Legal challenge: Don’t end up in jail over plan for summer holiday

Legal challenge: Don’t end up in jail over plan for summer holiday

Legal challenge: Don’t end up in jail over plan for summer holiday

First published in News Oxford Mail: Photograph of the Author by , Family solicitor and Mediator

Q I want to take my son on holiday to Spain but his mum will not agree. We do not live together anymore. It will only be for a week during school holidays. Can I take him anyway?

A Usually, when two separated parents share parental responsibility for a child, each parent can make decisions without the other parent about the child without necessarily agreeing every one of those decisions with the other parent.

However, there are some decisions about a child when agreement of both parents is required. One such decision is taking a child out of the jurisdiction of England and Wales.

It is important to note that taking a child to Scotland or Northern Ireland is treated the same as taking the child to Spain or Italy or further afield.

If you wish to take your son on holiday to Spain, you should consult your son’s mother and should obtain her agreement, ideally in writing. However, agreement could be implied from the actions of either parent. For example, if your son’s mother hands over your son’s passport knowing that you are planning to take him away on holiday, it could be said that she has given permission for you to take him abroad on holidays.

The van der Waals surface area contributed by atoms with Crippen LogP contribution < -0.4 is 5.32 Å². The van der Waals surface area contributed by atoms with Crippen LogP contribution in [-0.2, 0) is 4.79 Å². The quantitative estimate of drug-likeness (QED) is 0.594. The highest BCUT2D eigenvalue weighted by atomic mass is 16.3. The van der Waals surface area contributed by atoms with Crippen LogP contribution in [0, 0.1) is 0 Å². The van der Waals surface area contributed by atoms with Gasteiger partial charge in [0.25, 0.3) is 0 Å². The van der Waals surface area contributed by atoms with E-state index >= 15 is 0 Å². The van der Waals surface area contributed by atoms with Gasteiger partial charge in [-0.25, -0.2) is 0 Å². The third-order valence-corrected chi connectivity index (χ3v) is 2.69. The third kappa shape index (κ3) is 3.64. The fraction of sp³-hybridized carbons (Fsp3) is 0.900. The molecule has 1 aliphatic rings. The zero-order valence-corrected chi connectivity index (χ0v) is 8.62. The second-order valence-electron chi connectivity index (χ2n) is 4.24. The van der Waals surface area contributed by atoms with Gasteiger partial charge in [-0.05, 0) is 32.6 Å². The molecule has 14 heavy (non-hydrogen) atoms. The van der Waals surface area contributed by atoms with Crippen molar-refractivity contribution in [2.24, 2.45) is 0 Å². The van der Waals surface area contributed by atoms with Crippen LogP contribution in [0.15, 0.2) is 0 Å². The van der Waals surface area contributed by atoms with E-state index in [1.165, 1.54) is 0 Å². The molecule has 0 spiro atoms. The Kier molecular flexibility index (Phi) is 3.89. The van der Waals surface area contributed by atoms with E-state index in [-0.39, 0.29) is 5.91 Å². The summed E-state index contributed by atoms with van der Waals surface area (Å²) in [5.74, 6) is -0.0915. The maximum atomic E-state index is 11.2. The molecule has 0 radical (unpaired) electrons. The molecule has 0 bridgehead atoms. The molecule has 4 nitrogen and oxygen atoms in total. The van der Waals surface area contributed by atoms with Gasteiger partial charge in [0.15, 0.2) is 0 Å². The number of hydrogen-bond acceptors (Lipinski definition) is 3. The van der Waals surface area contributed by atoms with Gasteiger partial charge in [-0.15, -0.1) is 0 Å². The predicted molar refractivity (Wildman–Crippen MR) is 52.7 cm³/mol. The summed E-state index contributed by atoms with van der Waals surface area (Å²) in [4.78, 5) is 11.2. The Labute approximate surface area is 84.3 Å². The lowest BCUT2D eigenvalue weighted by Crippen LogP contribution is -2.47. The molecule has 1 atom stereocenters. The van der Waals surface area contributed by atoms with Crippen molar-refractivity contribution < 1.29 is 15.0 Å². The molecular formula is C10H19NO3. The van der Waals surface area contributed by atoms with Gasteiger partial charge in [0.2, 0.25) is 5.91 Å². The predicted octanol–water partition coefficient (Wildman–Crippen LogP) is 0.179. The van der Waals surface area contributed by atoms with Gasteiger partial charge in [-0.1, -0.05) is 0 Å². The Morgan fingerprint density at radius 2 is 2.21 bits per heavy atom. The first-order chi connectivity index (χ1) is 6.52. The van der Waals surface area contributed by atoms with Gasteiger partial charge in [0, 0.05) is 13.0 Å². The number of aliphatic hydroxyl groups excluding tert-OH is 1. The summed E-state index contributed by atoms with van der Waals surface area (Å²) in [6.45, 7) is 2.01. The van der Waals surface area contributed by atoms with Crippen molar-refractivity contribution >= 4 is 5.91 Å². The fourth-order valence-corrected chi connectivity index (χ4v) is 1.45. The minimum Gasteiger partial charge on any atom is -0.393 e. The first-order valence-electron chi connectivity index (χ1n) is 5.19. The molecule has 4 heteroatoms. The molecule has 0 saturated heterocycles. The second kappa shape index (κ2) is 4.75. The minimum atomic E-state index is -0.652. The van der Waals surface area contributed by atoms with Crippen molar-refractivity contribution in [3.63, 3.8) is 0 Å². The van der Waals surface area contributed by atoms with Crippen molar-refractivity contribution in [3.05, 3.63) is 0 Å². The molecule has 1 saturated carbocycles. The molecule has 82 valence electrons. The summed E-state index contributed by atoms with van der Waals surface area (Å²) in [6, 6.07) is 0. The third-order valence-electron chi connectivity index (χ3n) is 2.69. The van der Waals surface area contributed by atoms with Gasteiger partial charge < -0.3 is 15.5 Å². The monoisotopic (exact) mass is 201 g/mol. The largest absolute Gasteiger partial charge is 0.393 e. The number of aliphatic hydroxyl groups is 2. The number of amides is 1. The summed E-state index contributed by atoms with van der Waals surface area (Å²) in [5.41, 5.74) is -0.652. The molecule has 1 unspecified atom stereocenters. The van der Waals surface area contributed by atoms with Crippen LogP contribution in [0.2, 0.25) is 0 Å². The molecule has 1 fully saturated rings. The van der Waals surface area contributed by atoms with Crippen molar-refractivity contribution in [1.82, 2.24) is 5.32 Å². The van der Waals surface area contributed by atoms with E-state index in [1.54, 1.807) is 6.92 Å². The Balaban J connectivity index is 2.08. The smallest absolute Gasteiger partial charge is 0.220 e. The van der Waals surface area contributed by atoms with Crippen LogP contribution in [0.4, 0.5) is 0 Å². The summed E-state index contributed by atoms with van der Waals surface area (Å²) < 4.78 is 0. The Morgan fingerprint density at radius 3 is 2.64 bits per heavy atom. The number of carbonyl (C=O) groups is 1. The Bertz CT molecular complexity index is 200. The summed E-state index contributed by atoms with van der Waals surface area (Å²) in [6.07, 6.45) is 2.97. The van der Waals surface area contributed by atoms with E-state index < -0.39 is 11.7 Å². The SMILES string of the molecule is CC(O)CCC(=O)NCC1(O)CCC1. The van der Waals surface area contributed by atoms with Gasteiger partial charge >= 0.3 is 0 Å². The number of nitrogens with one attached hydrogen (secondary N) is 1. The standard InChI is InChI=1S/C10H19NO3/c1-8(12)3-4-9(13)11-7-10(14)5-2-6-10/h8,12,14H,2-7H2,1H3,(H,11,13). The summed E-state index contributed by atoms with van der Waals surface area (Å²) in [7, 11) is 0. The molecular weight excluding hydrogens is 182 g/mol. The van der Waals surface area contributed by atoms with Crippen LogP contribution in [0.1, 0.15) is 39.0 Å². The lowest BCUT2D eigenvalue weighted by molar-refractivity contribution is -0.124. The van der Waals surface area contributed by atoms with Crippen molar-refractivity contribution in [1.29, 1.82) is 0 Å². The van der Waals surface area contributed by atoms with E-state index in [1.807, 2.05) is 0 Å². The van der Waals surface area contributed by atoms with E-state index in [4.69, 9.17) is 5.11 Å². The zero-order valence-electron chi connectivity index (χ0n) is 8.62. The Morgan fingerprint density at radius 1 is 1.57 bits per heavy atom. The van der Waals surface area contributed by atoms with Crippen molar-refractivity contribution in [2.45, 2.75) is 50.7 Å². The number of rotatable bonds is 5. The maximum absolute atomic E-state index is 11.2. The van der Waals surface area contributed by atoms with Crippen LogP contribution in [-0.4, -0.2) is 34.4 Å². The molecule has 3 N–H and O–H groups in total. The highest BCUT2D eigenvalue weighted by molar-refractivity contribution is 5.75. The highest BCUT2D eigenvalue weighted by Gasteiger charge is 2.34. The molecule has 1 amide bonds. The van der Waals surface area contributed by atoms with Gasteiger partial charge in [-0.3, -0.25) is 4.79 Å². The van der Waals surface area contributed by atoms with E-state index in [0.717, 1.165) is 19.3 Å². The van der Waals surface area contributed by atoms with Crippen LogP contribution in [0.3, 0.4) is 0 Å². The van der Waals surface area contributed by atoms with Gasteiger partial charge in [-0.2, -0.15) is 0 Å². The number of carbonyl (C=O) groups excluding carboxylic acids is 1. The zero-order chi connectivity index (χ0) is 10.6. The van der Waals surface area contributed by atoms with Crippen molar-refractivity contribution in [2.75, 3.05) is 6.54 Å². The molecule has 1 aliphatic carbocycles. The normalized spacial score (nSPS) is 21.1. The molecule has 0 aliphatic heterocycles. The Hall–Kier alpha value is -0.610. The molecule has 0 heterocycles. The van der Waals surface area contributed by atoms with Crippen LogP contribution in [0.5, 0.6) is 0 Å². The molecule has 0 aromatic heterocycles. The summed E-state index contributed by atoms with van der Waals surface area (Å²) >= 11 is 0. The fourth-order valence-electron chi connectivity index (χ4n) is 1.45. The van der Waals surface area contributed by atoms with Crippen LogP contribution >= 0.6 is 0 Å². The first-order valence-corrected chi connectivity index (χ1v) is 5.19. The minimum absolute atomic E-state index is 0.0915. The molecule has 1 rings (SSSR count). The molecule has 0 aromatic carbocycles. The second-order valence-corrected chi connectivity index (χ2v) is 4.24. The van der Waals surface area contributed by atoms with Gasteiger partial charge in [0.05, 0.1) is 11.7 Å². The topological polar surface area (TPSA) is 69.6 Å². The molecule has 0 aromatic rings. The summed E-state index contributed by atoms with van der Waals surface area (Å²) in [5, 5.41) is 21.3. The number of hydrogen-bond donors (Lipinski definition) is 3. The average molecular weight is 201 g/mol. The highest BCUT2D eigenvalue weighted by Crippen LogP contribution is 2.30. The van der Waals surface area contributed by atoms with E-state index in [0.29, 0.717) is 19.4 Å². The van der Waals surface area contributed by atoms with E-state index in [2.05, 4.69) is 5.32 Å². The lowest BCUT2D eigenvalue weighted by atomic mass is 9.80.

However, if you and your son’s mother cannot agree on the issue, you may need to make an application to the court for a Specific Issue Order. You should make such an application in good time (if possible, some months before the planned holiday) as it may take more than one hearing for the court to determine the issue.

If you go ahead and purchase the tickets and pay for holiday accommodation, the mother of your son may take action to stop you going abroad with him.

She may make an application for a Prohibited Steps Order, although she would have to provide a very good justification to the judge as to why your son should not have the benefit of a foreign holiday.

If you take your son abroad, without his mother’s consent, you may land yourself in a great deal of trouble.

Removing a child from the jurisdiction without the other parent’s consent may mean that you have committed the criminal offence of abduction and this may land you in jail, if you are prosecuted and found guilty.

QWe can’t afford a holiday abroad in school holidays, so are thinking of booking one in school term with our seven and 13-year-olds. Is this okay?

AJust last week it was reported there had been a huge rise in fines being given to parents for taking their children out of school during term time. According to the BBC, almost 64,000 fines have been issued since the law changed last September – a 70 per cent rise. Some of this figure will be for truancy, but it is thought that most is parents taking their children on holiday.

Now parents can be fined £60 per parent, per child and per period of absence. This rises to £120 if it’s not paid within 21 days. Headteachers can only allow authorised absence in “exceptional circumstances”, and the guidance from the Department for Education excludes most family holidays.

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